“Our battle was over whether or not the government could force Apple to create a tool that could put hundreds of millions of people at risk in order to get into a phone — and we said no, the law does not support the government having the authority to do that”— Tim Cook, CEO at Apple
Eventually the FBI got around the iPhone’s sophisticated security by employing the help of an Israeli cybersecurity firm. Nevertheless, the standoff between Apple and FBI created the precedent for today’s discussion on banning end-to-end encryption. The San Bernardino case does exemplify how encryption creates a challenge for law enforcement to do its job. So, intrigued by the moral conundrum that Apple faced, we asked Zak Doffman what would he have done and he wisely replied “I would look for a way not to have to make the decision. If I don’t have the key to the car, I have nothing to give, therefore no decision to make.” We found this response insightful because when we built Criptext as an end-to-end encrypted email service we designed it in a way in which we don’t have the encryption keys, instead the user’s device does. This was done specifically, as Zak says, so that we don’t have to make a decision.
However, hypothetically speaking, if the law existed then the US government could force any US or US-ally tech company to forcefully change its code, push an update and make it so that US law enforcement has the access it needs — a backdoor. The threats of this law go beyond breaching privacy rights. Commerce and innovation would be affected too. Countries like Australia, who have implemented these laws, are starting to pay the price as they’re seeing tech companies leave Australia and its tech industry will falter because of it.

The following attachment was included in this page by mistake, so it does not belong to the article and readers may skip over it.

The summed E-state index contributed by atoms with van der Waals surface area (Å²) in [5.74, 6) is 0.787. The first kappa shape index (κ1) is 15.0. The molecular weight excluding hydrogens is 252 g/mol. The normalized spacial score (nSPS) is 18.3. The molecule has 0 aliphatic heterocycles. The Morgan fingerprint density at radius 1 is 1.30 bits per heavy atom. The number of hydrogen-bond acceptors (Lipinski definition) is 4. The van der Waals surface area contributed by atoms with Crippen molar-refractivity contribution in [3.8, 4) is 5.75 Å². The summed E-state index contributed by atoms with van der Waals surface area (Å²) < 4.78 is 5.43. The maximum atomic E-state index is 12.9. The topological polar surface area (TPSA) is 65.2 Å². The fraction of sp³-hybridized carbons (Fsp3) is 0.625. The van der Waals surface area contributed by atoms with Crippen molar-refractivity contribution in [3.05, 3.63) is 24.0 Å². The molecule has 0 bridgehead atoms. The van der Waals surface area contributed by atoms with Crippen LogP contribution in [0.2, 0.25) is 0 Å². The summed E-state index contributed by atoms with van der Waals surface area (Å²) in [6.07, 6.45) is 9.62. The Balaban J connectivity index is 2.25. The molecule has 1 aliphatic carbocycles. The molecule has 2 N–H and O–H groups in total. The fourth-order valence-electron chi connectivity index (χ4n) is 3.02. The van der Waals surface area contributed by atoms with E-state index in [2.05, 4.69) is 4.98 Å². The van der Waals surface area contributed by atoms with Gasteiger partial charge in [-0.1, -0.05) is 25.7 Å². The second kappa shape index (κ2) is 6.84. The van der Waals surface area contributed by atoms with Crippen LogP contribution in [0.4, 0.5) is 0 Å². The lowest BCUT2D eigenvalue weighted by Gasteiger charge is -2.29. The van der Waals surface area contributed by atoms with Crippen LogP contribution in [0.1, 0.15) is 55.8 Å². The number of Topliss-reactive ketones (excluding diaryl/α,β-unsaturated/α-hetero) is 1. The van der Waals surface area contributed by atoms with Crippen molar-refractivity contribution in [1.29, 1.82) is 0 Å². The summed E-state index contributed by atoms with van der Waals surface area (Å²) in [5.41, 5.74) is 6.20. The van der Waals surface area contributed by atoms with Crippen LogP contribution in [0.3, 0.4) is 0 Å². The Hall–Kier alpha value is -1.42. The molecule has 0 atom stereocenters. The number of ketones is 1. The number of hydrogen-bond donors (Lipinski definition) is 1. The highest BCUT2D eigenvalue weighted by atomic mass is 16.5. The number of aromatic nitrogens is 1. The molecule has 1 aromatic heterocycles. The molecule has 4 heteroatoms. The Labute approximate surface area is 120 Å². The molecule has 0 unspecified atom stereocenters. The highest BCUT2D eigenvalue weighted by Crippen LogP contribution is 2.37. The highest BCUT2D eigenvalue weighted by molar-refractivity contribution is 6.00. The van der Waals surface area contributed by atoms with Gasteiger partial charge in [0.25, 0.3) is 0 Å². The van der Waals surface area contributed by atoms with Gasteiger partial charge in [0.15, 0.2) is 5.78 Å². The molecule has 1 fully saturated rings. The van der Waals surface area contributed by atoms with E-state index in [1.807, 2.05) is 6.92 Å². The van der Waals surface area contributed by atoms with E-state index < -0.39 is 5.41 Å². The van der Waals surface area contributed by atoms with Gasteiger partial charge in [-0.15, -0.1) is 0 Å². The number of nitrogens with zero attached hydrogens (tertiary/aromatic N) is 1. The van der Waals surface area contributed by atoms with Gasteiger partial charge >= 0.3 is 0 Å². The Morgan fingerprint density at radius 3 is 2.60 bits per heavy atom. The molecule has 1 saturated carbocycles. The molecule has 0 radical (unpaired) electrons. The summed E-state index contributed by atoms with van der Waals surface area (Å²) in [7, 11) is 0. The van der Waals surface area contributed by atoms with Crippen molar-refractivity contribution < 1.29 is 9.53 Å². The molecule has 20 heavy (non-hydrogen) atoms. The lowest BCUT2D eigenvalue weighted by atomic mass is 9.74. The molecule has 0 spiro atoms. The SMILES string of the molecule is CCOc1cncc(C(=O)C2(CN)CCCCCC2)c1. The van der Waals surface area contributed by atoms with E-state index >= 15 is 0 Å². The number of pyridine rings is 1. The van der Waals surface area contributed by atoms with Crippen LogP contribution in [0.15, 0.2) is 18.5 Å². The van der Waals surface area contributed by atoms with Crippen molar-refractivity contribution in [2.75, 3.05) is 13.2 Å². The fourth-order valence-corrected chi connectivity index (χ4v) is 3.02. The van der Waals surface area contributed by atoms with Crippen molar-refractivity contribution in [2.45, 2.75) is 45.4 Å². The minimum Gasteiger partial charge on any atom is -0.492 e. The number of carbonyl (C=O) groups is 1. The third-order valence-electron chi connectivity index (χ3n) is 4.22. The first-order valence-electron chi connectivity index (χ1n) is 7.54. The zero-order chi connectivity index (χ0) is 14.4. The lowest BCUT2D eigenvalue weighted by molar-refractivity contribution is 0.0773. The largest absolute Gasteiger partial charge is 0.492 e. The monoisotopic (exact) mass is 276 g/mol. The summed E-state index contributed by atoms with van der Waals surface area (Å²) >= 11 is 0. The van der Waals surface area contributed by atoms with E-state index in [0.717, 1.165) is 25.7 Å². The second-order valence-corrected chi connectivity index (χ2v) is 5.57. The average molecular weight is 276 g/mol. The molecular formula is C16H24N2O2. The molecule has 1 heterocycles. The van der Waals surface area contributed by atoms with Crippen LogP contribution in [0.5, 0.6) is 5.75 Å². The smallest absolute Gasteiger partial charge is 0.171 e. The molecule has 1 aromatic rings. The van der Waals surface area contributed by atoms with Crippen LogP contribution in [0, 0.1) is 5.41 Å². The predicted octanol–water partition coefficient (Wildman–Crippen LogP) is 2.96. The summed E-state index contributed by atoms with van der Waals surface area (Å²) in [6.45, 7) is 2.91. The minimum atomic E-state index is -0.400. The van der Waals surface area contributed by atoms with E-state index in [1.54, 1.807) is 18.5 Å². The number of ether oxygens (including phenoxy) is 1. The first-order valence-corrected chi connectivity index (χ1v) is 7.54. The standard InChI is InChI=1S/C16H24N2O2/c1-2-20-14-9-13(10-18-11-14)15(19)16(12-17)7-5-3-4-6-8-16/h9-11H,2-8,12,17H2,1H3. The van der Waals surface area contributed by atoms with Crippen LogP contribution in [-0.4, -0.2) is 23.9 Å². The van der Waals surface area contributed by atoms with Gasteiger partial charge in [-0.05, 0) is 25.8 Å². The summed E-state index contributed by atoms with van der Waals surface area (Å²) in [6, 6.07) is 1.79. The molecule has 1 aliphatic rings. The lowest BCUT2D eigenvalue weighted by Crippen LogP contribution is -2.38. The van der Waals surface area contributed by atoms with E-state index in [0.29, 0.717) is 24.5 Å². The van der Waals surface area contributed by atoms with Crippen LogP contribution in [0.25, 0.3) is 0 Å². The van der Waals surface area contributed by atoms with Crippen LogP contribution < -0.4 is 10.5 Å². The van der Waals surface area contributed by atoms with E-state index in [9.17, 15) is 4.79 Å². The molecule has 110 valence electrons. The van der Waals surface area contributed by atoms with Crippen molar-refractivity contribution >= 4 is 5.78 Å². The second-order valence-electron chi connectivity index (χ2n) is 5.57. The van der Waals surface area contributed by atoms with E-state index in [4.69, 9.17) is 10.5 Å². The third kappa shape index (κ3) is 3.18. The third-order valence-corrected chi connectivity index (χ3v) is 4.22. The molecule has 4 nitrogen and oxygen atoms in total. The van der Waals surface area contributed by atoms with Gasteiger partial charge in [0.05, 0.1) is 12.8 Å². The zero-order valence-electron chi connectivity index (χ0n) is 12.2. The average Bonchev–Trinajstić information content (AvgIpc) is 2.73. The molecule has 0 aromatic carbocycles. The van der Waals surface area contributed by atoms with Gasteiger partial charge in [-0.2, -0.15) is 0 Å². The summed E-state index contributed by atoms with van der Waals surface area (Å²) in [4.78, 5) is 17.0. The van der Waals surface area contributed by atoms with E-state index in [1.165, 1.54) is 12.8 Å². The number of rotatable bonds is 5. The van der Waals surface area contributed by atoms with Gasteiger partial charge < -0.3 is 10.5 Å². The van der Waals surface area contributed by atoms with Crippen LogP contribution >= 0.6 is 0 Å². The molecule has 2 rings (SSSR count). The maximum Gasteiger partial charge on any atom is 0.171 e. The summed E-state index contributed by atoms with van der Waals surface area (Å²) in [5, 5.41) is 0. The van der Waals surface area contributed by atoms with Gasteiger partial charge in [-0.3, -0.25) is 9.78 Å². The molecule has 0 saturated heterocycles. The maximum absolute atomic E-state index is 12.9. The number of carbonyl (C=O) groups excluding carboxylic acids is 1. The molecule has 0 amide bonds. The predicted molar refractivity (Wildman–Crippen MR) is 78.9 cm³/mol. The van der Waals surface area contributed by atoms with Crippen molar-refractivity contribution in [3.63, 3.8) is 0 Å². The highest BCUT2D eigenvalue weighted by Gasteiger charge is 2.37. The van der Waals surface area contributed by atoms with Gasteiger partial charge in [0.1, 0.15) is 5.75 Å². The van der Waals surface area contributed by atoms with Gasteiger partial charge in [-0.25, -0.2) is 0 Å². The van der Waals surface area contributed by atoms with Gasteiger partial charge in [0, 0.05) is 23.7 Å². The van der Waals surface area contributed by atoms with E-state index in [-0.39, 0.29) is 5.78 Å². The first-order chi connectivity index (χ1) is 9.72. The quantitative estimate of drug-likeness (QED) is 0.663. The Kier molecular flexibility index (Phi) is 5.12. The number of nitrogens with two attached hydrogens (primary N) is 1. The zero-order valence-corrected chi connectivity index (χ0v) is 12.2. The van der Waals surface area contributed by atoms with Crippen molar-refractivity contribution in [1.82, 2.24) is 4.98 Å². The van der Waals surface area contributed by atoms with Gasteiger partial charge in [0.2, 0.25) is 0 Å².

The discussion around the encryption ban comes as no surprise. We predicted it last year when Australia passed a similar law and foretold that USA would follow. This chain reaction happened naturally since both countries belong to the Five Eyes, a coalition of nations that collaborate in sharing intelligence with each other. Five Eyes nations include USA, Australia, UK, New Zealand and Canada.
It’s a tough discussion to be had and one that will unequivocally lead to major divide in congress and the general public if the law gets to the House floor. The Apple-FBI standoff was no different than a movie drama where one must decide whether to destroy a force of good for the sake of saving one life. Nevertheless, when discussing the matter of banning end-to-end encryption we must be able to see beyond today’s conflict and foresee how it could catalyze a future without privacy, with big brother to the Nth power, and with cybercriminals having easier access to cybercrime. End-to-end encryption is a double edged sword: a ban could facilitate law enforcement’s work, but at the same time leave the general public defenseless and unsecured. Bad actors will always find ways to misuse tools (digital or analog) for evil ends, but that’s not to say that the tools are to blame. This is similar to the conversation around gun control: it’s about controlling, not banning altogether. Otherwise, how else would we protect ourselves from these bad actors? Lastly, we must consider the probability that tech companies would flee the US into countries like Ireland and Switzerland in order to bypass these regulatory impediments, just like how it’s happening in Australia. Encryption exists to protect people and so does law enforcement. This is why we must work together to find a middle ground that enables both to fulfill their goals without hindering the privacy or wellbeing of the general public.